A perfect example of this approach is the Defense Enterprise Email, Gen. Hawkins points out. Email activities done by the services, defense agencies and combatant commands should be assumed by DISA as part of the joint defense enterprise, he says.

This enterprise solution does not work as well without standardized data, and DISA is working with other organizations that are trying to develop those standards. The general estimates that as much as 80 percent of the data can be standardized.

Another requisite is identified authoritative data sources. “We need to see some enforcement through policy as well as execution of where those authoritative data sources are, standardize on that data, and move out,” the general offers. “If we continue down the road we’ve been on, we will just continue to proliferate the different boxes of data.”

That enforcement may take the form of a monetary penalty. “You obviously have to get rid of/turn off—which means ‘take the money’ from—those entities that continue to go on their own,” he adds.

DISA is addressing several aspects of the evolution toward mobile communications and networking the individual warfighter. For smartphones, Gen. Hawkins relates that the agency is focusing on security. “We have to make sure we put the security around the hardware side. We do that with our security technical implementation guides [STIGs],” which are available from and run by DISA’s Program Executive Office for Information Assurance and Network Operations.


U.S. Army soldiers with the 10th Mountain Division radio enemy position information while taking fire in Logar province in Afghanistan. DISA is aiming to create a complete networked environment for joint force commanders in conflicts.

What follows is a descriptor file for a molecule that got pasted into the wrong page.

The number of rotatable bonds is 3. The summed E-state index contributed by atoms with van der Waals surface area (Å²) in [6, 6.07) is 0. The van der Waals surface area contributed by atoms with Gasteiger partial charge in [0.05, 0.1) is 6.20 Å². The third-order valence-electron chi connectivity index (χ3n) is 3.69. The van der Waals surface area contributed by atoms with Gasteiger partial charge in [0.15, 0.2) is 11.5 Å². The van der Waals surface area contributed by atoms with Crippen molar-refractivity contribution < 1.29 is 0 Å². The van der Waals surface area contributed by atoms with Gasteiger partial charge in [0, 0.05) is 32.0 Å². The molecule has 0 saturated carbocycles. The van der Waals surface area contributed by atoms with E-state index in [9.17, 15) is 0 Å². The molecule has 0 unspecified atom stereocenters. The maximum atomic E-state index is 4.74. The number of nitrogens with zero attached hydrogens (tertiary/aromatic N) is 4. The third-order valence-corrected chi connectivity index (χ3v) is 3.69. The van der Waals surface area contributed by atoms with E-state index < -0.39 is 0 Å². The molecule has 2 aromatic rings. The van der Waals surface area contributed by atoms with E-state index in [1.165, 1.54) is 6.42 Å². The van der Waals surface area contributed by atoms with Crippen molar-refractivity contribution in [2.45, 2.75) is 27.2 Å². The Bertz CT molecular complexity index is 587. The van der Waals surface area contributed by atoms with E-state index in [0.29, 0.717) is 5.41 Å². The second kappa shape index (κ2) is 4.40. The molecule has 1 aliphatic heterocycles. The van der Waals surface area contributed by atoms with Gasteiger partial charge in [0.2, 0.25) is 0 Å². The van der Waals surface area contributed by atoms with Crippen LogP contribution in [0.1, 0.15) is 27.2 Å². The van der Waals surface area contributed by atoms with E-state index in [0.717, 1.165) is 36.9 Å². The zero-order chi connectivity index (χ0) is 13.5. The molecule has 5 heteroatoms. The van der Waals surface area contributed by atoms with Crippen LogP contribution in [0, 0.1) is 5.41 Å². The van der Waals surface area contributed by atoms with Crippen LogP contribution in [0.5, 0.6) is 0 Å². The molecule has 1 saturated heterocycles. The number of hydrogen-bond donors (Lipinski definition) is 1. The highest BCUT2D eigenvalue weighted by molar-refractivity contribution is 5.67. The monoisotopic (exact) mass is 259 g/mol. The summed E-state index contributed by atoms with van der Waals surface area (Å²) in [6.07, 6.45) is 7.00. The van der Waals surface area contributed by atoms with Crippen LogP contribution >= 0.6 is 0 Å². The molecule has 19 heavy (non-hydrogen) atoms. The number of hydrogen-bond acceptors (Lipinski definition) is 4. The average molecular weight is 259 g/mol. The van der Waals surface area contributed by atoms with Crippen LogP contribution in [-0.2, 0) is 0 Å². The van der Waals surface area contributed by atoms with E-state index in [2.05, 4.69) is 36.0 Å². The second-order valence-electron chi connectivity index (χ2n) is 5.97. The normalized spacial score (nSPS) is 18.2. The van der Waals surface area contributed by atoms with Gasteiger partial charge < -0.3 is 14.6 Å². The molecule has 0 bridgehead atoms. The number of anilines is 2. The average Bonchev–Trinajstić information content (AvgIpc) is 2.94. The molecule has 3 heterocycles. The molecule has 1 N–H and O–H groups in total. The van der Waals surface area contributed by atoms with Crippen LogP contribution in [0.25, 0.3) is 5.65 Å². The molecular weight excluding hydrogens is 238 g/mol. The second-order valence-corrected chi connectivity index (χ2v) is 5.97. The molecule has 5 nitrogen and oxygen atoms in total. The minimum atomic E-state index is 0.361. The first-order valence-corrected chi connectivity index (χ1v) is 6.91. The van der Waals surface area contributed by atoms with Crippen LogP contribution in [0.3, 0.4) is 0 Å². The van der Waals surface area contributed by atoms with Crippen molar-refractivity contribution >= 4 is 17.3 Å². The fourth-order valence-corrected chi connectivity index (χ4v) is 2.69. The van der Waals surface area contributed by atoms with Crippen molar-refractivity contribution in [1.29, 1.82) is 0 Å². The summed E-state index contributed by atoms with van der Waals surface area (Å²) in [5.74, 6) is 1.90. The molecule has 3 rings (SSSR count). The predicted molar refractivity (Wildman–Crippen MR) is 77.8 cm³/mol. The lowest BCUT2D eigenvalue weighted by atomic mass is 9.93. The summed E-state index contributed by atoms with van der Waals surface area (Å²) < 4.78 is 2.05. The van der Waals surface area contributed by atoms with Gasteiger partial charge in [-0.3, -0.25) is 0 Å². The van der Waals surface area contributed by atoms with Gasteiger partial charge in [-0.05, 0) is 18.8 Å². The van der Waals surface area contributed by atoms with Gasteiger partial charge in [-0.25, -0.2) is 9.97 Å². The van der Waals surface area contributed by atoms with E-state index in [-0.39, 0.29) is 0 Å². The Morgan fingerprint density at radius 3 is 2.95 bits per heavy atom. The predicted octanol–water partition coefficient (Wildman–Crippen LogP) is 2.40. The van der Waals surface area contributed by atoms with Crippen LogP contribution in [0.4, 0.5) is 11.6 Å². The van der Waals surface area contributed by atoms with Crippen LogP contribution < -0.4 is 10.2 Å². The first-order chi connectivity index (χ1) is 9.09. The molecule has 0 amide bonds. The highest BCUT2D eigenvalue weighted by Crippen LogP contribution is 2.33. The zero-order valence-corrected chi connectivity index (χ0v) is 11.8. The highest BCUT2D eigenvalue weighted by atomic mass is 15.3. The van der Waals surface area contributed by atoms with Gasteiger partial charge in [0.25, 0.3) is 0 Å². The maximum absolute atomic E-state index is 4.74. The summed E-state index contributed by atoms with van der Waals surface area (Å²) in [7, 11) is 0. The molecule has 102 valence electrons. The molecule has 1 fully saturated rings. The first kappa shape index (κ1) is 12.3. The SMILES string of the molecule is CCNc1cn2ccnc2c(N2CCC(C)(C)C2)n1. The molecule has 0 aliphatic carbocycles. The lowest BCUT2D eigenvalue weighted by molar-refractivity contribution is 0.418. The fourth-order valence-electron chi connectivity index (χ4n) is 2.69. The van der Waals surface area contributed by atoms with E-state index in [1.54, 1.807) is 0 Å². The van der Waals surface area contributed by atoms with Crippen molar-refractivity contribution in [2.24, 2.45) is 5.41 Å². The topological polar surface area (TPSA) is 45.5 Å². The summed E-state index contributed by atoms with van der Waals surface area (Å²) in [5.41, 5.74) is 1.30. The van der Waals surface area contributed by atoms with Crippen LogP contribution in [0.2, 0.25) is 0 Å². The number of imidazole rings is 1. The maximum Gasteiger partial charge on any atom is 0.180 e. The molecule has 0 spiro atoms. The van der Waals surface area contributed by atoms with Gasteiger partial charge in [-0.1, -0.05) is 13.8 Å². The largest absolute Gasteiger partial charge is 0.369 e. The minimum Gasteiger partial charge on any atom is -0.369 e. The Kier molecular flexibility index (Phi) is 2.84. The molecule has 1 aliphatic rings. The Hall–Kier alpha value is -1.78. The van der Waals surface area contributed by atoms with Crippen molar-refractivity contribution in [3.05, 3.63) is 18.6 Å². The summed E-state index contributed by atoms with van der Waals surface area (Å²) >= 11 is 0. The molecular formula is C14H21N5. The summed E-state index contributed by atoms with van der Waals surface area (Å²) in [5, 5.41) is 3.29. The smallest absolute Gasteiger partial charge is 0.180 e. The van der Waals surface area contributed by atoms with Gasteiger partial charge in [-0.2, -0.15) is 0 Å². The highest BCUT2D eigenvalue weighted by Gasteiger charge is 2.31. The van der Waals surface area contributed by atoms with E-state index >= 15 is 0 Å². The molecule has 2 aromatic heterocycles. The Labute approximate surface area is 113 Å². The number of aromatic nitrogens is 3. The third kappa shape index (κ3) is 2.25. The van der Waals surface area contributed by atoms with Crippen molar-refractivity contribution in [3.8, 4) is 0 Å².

DISA has given Defense Department CIO Terry Takai its mobility strategy, which includes how it will wrap security around the different handheld devices. The general emphasizes that this security approach will not be tied to any single handheld device. Users will match each device against agency security requirements.

The agency is taking a different approach to mobile handheld software. Security will be wrapped around those applications, and ultimately they will be placed in an app store. This will allow applications to be available to more people. The general observes that standardization will allow mobile apps to operate securely on handheld devices.

“We believe that we can get all of that [secure apps process] going within the next five months, and really keep moving on to where we put it into that enterprise,” he states.

The evolution toward mobile communications will not change the agency’s thrust toward a joint enterprise solution, Gen. Hawkins notes. Data is the focus on this effort, and it will not change the enterprise effort. Yet, just as applications will be available to more individual users, information linkage will be more ubiquitous in the new networked environment.

The influx of mobile devices and their accompanying apps also will lead to a significant increase in the number of sensors being placed on the network, the general allows. With all of these different sensors entering the cyber realm, DISA must ensure standardization and security.

Device security is only a part of DISA’s cybersecurity activities, and the agency is pursuing a number of solutions across a broad field of activity. Much of this effort is linked to the agency’s enterprise approach. “The more that we centralize and place at the enterprise, the better our defensive posture is, because we can secure just that instead of secure multiple [elements],” Gen. Hawkins says.

Moving to the cloud presents a new set of challenges. Foremost among these is actually defining the cloud, the general points out. Many different views exist, and DISA is working with the Defense Department CIO to help define the cloud. The prevalent view is that different clouds exist for data, applications and software, but definitions are some distance away. DISA will be an important organization for brokering how the department moves to the cloud, the general warrants.